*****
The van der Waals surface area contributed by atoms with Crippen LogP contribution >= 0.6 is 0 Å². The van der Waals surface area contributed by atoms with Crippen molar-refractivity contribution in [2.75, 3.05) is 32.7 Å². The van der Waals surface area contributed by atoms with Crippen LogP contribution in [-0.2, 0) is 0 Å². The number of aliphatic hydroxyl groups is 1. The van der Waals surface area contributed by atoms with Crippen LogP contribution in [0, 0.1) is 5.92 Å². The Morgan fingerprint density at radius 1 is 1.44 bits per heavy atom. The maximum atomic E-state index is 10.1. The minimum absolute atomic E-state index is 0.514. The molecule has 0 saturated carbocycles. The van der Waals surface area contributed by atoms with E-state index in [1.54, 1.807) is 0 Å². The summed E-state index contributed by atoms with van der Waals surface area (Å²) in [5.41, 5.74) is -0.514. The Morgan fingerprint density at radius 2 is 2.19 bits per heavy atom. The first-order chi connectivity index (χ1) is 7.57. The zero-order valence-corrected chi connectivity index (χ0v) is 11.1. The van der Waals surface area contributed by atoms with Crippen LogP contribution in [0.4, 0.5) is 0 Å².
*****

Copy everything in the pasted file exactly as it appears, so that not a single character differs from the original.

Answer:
The van der Waals surface area contributed by atoms with Crippen LogP contribution >= 0.6 is 0 Å². The van der Waals surface area contributed by atoms with Crippen molar-refractivity contribution in [2.75, 3.05) is 32.7 Å². The van der Waals surface area contributed by atoms with Crippen LogP contribution in [-0.2, 0) is 0 Å². The number of aliphatic hydroxyl groups is 1. The van der Waals surface area contributed by atoms with Crippen LogP contribution in [0, 0.1) is 5.92 Å². The Morgan fingerprint density at radius 1 is 1.44 bits per heavy atom. The maximum atomic E-state index is 10.1. The minimum absolute atomic E-state index is 0.514. The molecule has 0 saturated carbocycles. The van der Waals surface area contributed by atoms with E-state index in [1.54, 1.807) is 0 Å². The summed E-state index contributed by atoms with van der Waals surface area (Å²) in [5.41, 5.74) is -0.514. The Morgan fingerprint density at radius 2 is 2.19 bits per heavy atom. The first-order chi connectivity index (χ1) is 7.57. The zero-order valence-corrected chi connectivity index (χ0v) is 11.1. The van der Waals surface area contributed by atoms with Crippen LogP contribution in [0.4, 0.5) is 0 Å².